Music Streaming Violations
Then there are music violation issues, something that is now coming to the fore with the advent of personal streaming services. Again, these carry potentially hefty fines, but most businesses are unaware of the rules.
For instance, many barbers’ shops currently play music from iTunes or Spotify to their customers to make their environment more friendly. To owners, streaming audio files from their personal players hooked up to business speakers seems harmless.
Strictly speaking, though, they should be paying a royalty to artists every time they do that. That’s because once they play it on their premises (other than through personal headphones), it ceases to be for “home use,” as stated in the terms and conditions.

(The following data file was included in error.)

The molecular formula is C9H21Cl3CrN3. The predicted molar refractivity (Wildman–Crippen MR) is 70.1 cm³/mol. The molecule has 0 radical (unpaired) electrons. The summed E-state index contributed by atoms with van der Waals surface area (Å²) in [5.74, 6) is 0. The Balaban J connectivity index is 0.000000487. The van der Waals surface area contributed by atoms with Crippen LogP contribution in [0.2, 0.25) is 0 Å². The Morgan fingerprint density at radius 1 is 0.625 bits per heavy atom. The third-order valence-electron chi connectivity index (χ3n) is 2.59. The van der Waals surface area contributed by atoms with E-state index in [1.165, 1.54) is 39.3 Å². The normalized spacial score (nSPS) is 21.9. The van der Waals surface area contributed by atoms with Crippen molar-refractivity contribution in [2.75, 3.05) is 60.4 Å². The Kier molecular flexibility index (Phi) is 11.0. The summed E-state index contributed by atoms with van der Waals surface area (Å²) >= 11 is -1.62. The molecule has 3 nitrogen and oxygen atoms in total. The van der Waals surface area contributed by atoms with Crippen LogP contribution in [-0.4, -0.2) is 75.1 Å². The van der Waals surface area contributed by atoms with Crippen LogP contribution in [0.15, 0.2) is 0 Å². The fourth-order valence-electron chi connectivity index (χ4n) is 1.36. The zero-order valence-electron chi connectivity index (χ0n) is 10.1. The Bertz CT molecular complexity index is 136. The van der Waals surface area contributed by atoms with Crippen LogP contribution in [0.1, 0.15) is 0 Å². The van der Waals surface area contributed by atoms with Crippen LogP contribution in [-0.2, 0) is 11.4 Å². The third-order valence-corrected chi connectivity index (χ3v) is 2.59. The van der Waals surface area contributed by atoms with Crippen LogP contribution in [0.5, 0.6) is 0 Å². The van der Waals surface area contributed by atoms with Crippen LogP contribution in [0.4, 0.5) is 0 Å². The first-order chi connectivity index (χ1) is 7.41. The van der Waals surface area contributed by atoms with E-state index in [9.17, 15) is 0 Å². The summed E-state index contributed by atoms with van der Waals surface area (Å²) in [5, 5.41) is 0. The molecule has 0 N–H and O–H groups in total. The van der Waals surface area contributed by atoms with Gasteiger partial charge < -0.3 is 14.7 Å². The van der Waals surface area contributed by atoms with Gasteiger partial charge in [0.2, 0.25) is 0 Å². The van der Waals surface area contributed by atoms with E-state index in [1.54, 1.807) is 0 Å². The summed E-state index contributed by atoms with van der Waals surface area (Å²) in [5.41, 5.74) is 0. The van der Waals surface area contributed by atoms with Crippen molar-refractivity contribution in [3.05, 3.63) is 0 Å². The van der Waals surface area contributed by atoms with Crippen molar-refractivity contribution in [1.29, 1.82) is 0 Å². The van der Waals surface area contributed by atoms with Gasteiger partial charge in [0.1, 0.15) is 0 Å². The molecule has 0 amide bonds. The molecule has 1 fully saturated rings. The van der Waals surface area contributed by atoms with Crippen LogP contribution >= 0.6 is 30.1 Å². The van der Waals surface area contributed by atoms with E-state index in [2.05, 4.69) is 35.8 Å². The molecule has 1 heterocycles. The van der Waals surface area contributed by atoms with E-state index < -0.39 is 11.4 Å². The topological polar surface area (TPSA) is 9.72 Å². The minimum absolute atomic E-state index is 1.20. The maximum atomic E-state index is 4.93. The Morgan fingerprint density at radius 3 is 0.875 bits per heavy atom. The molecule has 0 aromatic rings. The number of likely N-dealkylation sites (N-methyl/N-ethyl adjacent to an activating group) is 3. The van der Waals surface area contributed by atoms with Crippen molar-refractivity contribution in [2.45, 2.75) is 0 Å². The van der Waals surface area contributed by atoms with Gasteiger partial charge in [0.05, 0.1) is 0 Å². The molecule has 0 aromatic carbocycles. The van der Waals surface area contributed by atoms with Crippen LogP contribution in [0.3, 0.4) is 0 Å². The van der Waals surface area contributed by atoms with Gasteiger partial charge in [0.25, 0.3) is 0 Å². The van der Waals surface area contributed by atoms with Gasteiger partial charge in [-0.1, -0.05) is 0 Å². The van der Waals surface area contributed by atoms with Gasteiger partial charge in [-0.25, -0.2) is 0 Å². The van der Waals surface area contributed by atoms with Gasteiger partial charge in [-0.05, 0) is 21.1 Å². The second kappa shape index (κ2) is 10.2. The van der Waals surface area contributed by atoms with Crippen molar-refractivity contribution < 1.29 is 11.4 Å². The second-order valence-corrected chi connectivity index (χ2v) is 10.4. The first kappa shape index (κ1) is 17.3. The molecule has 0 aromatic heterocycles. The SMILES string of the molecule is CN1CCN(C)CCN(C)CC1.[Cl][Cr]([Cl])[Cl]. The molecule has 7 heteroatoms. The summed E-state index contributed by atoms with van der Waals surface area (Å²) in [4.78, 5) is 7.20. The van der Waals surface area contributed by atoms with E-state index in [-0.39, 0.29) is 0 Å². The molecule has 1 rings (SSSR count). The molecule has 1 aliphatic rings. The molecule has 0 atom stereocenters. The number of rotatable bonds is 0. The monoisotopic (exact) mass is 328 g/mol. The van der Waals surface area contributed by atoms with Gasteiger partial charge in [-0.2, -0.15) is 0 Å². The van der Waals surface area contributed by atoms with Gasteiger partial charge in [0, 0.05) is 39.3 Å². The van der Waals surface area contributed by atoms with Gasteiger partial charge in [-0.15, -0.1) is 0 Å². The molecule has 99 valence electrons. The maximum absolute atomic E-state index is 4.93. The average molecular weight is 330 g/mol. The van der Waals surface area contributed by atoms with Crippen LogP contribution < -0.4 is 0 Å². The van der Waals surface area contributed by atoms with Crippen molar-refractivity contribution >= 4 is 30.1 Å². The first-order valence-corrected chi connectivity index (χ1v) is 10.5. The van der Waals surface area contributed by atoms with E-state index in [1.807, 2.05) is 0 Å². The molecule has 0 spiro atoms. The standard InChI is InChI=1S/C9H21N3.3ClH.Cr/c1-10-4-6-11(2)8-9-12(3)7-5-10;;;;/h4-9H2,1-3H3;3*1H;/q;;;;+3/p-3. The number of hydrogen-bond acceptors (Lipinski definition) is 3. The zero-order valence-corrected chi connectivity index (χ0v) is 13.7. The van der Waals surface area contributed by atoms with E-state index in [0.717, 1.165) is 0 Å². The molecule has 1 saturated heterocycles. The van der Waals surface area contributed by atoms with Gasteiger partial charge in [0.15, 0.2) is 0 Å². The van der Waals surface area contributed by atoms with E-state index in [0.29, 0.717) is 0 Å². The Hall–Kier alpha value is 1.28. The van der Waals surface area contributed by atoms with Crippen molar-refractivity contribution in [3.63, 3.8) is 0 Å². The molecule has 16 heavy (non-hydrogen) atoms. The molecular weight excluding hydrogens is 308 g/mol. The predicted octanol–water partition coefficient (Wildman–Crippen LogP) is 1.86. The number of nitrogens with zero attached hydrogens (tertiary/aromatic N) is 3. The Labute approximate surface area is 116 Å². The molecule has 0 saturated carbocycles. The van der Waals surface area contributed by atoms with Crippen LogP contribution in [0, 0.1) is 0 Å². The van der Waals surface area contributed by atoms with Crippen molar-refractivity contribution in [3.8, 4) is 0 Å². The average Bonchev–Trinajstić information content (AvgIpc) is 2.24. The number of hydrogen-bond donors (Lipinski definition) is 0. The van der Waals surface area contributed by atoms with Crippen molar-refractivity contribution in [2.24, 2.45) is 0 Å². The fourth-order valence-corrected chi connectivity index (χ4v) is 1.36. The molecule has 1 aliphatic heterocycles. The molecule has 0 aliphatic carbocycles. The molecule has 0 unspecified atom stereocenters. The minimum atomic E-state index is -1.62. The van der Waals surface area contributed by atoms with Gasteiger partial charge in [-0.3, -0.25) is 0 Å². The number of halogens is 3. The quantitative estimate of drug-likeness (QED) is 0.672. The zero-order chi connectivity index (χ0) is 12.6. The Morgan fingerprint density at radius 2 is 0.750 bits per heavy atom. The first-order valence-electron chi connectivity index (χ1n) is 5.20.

SiriusXM, a popular platform for podcast-loving entrepreneurs, says that many firms are unknowingly breaking the law and could wind up with big fines if they don’t stop immediately. Any artist using a business playing music without permission or a license could potentially find itself on the receiving end of a lawsuit.
With that said, solutions are on the horizon. SiriusXM for business, for instance, is a legal way for companies to stream music without breaking any terms or conditions or infringing on intellectual property. The company says that it’s come to an agreement with labels that will allow firms to stream as much music as they want from up to 10,000 artists, all carefully tailored for specific operational needs.